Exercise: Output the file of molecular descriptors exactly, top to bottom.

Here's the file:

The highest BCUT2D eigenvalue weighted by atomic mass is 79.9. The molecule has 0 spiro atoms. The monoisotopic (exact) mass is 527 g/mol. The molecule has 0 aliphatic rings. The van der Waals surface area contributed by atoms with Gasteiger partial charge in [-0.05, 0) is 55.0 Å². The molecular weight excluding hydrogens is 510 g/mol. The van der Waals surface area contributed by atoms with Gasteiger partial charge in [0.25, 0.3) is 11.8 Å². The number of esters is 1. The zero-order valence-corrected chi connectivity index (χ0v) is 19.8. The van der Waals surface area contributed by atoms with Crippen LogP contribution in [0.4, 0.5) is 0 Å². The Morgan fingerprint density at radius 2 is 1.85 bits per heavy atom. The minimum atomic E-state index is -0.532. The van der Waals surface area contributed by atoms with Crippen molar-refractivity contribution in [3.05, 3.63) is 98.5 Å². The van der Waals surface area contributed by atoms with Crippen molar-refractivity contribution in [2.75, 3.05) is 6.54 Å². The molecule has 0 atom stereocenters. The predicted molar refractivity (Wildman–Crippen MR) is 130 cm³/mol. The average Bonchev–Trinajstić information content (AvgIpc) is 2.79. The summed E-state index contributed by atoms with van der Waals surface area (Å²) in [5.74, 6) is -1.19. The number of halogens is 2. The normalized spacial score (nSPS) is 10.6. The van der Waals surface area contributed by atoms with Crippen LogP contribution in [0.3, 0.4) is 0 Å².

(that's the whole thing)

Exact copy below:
The highest BCUT2D eigenvalue weighted by atomic mass is 79.9. The molecule has 0 spiro atoms. The monoisotopic (exact) mass is 527 g/mol. The molecule has 0 aliphatic rings. The van der Waals surface area contributed by atoms with Gasteiger partial charge in [-0.05, 0) is 55.0 Å². The molecular weight excluding hydrogens is 510 g/mol. The van der Waals surface area contributed by atoms with Gasteiger partial charge in [0.25, 0.3) is 11.8 Å². The number of esters is 1. The zero-order valence-corrected chi connectivity index (χ0v) is 19.8. The van der Waals surface area contributed by atoms with Crippen LogP contribution in [0.4, 0.5) is 0 Å². The Morgan fingerprint density at radius 2 is 1.85 bits per heavy atom. The minimum atomic E-state index is -0.532. The van der Waals surface area contributed by atoms with Crippen molar-refractivity contribution in [3.05, 3.63) is 98.5 Å². The van der Waals surface area contributed by atoms with Crippen molar-refractivity contribution in [2.75, 3.05) is 6.54 Å². The molecule has 0 atom stereocenters. The predicted molar refractivity (Wildman–Crippen MR) is 130 cm³/mol. The average Bonchev–Trinajstić information content (AvgIpc) is 2.79. The summed E-state index contributed by atoms with van der Waals surface area (Å²) in [5.74, 6) is -1.19. The number of halogens is 2. The normalized spacial score (nSPS) is 10.6. The van der Waals surface area contributed by atoms with Crippen LogP contribution in [0.3, 0.4) is 0 Å².